Stories by Robert Vamosi

How Hacktivism Affects Us All

In December 2010, a group of nearly 3000 activists under the name "Operation Payback" <a href="http://www.pcworld.com/businesscenter/article/212701/operation_payback_wikileaks_avenged_by_hacktivists.html">launched online attacks</a> against PayPal, MasterCard, and Visa, briefly knocking the three financial services' sites offline and preventing consumers from accessing ATMs or online banking services. The activists retaliated against the three companies for severing ties with WikiLeaks, an online repository for whistleblower data that had recently included thousands of secret communications from the U.S. State Department and other world governmental agencies. Nine months later more than a dozen people--most between the ages of 19 and 24--were arrested in connection with these denial-of-service (DoS) attacks, even as new attacks were hitting corporate, military, and government sites worldwide.

Robert Vamosi | 07 Sep | Read more

Security Threat: Beware the Office Multifunction Printer

Cybercriminals are always looking for easy ways to break into your network, whether at work or at home. In a talk at this summer's <a href="https://www.defcon.org/html/defcon-19/dc-19-index.html">DefCon 19</a> conference, security researcher Deral Heiland demonstrated various ways to compromise <a href="http://www.pcworld.com/businesscenter/article/217825/cloud_printers_rain_on_security_parade.html">Internet-ready consumer-grade multifunction printers</a>. These include printers that can scan to a file, scan to email, and fax documents, and the vulnerabilities he found are similar across all vendors.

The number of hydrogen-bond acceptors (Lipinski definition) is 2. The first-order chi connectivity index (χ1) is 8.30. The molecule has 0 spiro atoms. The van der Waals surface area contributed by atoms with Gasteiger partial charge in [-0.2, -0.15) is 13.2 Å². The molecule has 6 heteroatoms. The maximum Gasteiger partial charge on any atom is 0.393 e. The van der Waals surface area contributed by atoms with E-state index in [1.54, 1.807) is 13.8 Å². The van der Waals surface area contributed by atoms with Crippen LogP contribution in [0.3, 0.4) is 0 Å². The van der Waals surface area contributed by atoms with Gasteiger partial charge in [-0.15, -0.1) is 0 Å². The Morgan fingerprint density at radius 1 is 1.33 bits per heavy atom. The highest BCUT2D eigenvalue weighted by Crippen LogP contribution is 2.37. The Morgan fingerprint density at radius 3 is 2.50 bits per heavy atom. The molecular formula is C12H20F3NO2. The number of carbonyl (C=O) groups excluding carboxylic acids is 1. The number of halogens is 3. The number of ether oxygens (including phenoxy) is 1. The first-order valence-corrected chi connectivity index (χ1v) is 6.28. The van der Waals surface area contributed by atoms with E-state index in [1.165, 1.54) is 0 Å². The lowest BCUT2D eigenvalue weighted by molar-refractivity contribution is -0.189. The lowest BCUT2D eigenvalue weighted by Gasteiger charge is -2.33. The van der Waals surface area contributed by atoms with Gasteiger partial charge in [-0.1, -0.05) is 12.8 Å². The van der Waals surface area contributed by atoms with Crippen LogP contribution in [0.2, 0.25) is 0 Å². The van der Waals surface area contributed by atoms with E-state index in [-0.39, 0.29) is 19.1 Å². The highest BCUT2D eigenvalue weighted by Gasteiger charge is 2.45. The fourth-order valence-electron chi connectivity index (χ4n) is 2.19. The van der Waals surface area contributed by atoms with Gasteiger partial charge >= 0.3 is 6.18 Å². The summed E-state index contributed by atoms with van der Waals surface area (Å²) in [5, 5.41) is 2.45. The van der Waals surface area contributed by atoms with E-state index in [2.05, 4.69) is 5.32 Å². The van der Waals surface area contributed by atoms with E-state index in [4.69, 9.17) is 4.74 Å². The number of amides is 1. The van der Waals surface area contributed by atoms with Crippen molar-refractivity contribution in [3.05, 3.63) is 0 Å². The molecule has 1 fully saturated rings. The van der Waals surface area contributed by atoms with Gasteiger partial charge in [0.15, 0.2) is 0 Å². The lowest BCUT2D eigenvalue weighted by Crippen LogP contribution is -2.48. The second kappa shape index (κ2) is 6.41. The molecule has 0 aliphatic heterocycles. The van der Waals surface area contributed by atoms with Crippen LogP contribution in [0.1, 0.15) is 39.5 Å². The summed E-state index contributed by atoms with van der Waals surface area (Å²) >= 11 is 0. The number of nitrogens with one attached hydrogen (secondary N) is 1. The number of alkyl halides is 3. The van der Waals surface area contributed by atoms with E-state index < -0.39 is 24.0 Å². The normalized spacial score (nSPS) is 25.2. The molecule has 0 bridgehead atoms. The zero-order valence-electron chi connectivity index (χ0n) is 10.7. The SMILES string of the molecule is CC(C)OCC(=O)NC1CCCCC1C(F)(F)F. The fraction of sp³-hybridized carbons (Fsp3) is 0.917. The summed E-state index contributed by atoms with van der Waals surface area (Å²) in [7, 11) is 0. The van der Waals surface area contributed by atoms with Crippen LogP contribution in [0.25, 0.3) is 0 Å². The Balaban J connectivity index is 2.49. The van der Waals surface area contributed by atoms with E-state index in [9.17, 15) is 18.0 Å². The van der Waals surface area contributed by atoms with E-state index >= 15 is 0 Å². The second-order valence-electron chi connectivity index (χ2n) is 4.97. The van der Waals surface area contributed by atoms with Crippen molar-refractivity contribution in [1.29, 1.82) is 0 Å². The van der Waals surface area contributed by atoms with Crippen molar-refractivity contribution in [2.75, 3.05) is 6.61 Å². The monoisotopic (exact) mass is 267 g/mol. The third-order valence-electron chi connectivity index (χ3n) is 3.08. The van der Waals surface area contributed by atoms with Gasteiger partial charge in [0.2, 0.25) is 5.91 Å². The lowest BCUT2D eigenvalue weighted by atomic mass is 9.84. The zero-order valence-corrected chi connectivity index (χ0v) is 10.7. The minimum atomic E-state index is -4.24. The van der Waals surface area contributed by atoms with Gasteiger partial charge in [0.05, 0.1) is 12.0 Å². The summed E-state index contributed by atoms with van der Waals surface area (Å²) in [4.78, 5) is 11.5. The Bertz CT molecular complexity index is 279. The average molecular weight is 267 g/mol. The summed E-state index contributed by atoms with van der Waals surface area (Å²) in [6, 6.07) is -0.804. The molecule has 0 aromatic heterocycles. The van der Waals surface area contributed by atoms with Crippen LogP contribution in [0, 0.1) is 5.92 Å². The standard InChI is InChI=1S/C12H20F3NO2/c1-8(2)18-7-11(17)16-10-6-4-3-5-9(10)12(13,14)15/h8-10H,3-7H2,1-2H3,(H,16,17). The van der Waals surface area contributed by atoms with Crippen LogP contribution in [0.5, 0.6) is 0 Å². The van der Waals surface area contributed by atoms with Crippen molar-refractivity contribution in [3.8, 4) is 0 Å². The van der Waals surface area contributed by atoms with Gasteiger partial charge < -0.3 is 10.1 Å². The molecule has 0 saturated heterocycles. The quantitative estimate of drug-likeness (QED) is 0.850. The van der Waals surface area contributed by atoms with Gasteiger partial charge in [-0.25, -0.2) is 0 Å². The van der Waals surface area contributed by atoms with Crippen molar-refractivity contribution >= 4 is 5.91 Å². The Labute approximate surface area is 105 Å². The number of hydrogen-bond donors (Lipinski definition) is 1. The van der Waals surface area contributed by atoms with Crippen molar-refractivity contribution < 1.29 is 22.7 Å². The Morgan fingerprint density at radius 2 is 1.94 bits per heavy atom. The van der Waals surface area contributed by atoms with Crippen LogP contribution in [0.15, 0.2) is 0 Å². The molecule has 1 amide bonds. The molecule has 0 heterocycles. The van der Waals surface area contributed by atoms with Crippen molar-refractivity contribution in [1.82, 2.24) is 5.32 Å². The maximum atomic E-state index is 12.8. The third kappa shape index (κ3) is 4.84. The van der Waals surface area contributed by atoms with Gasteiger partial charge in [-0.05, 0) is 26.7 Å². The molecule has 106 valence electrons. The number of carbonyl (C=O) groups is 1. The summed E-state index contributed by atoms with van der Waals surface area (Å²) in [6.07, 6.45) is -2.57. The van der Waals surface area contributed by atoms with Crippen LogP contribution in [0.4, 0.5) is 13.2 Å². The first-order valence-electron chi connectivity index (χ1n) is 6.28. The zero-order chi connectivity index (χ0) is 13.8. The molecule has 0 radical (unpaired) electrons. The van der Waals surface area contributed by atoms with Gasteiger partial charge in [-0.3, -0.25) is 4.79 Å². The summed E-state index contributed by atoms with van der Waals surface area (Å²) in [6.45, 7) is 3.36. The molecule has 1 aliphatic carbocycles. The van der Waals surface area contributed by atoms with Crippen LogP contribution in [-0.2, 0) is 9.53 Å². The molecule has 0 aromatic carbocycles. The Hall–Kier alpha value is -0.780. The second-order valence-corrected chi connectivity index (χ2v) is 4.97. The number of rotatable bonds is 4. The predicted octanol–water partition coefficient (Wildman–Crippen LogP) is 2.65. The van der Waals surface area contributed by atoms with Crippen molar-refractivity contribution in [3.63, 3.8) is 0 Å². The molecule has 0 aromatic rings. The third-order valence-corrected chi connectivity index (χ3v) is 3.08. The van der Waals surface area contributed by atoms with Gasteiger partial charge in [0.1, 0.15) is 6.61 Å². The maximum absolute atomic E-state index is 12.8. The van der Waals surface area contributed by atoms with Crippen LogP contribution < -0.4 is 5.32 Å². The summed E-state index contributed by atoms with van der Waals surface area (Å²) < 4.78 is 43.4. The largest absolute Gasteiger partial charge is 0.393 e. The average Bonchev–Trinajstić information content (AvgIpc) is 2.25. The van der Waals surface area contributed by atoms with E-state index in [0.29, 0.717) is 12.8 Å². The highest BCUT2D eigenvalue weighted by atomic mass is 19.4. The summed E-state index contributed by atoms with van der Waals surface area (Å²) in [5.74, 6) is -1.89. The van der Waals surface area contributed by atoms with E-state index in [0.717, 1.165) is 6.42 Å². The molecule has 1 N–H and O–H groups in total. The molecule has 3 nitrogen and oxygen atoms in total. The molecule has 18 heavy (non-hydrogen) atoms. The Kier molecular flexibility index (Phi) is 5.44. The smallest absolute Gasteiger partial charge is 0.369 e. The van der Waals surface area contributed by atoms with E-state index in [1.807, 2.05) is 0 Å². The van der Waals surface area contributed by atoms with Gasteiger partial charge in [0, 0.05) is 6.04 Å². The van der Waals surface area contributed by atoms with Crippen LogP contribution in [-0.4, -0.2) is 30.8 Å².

Robert Vamosi | 03 Sep | Read more

Keep your credit cards safe from skimmers

You're in a restaurant, enjoying a deep conversation. Peripherally, you see the waiter take your credit card and return a few minutes with a slip for you to sign. You think nothing of it until a few hours later when you receive a call from your bank: Someone is racking up serious debt on your credit card, mostly for electronics purchases. Is it you?

Robert Vamosi | 10 Dec | Read more

Is your PC bot-infested? here's how to tell

As fireworks boomed on the Fourth of July, thousands of compromised computers attacked U.S. government Web sites. A botnet of more than 200,000 computers, infected with a strain of 2004's MyDoom virus, attempted to deny legitimate access to sites such as those of the Federal Trade Commission and the White House. The assault was a bold reminder that botnets continue to be a massive problem.

Robert Vamosi | 25 Aug | Read more

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